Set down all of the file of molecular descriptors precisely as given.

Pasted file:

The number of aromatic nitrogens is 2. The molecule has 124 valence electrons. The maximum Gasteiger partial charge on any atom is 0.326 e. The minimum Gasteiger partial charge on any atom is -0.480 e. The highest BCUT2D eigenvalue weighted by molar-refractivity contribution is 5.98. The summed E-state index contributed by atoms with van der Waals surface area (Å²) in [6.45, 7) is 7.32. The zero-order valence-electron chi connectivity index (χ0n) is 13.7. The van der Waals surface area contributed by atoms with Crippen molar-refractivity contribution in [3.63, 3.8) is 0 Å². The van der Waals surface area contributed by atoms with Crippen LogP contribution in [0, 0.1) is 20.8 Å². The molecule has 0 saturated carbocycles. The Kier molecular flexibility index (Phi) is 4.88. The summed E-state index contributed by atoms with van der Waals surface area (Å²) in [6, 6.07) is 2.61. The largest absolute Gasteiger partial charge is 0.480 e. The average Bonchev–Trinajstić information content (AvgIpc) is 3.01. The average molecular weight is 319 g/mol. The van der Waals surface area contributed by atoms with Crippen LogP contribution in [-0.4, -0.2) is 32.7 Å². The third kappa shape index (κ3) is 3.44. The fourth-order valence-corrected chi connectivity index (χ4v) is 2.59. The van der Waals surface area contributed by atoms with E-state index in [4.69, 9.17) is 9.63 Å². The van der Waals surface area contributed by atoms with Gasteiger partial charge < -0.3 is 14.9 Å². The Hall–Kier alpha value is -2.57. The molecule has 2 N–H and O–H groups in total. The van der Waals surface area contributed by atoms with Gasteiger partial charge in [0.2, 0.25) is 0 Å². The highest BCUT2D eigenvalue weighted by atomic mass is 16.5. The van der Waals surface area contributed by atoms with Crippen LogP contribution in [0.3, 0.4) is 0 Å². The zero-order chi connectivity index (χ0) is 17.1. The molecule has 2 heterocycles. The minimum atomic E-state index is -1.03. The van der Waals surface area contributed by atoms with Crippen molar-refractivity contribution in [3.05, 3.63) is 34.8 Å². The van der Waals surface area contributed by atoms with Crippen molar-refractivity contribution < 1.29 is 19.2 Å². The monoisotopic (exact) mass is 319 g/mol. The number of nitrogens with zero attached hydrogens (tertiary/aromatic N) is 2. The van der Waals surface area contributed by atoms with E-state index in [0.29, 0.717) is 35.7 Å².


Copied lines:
The number of aromatic nitrogens is 2. The molecule has 124 valence electrons. The maximum Gasteiger partial charge on any atom is 0.326 e. The minimum Gasteiger partial charge on any atom is -0.480 e. The highest BCUT2D eigenvalue weighted by molar-refractivity contribution is 5.98. The summed E-state index contributed by atoms with van der Waals surface area (Å²) in [6.45, 7) is 7.32. The zero-order valence-electron chi connectivity index (χ0n) is 13.7. The van der Waals surface area contributed by atoms with Crippen molar-refractivity contribution in [3.63, 3.8) is 0 Å². The van der Waals surface area contributed by atoms with Crippen LogP contribution in [0, 0.1) is 20.8 Å². The molecule has 0 saturated carbocycles. The Kier molecular flexibility index (Phi) is 4.88. The summed E-state index contributed by atoms with van der Waals surface area (Å²) in [6, 6.07) is 2.61. The largest absolute Gasteiger partial charge is 0.480 e. The average Bonchev–Trinajstić information content (AvgIpc) is 3.01. The average molecular weight is 319 g/mol. The van der Waals surface area contributed by atoms with Crippen LogP contribution in [-0.4, -0.2) is 32.7 Å². The third kappa shape index (κ3) is 3.44. The fourth-order valence-corrected chi connectivity index (χ4v) is 2.59. The van der Waals surface area contributed by atoms with E-state index in [4.69, 9.17) is 9.63 Å². The van der Waals surface area contributed by atoms with Gasteiger partial charge < -0.3 is 14.9 Å². The Hall–Kier alpha value is -2.57. The molecule has 2 N–H and O–H groups in total. The van der Waals surface area contributed by atoms with Gasteiger partial charge in [0.2, 0.25) is 0 Å². The highest BCUT2D eigenvalue weighted by atomic mass is 16.5. The van der Waals surface area contributed by atoms with Crippen LogP contribution in [0.3, 0.4) is 0 Å². The zero-order chi connectivity index (χ0) is 17.1. The molecule has 2 heterocycles. The minimum atomic E-state index is -1.03. The van der Waals surface area contributed by atoms with Crippen molar-refractivity contribution in [3.05, 3.63) is 34.8 Å². The van der Waals surface area contributed by atoms with Crippen molar-refractivity contribution < 1.29 is 19.2 Å². The monoisotopic (exact) mass is 319 g/mol. The number of nitrogens with zero attached hydrogens (tertiary/aromatic N) is 2. The van der Waals surface area contributed by atoms with E-state index in [0.29, 0.717) is 35.7 Å².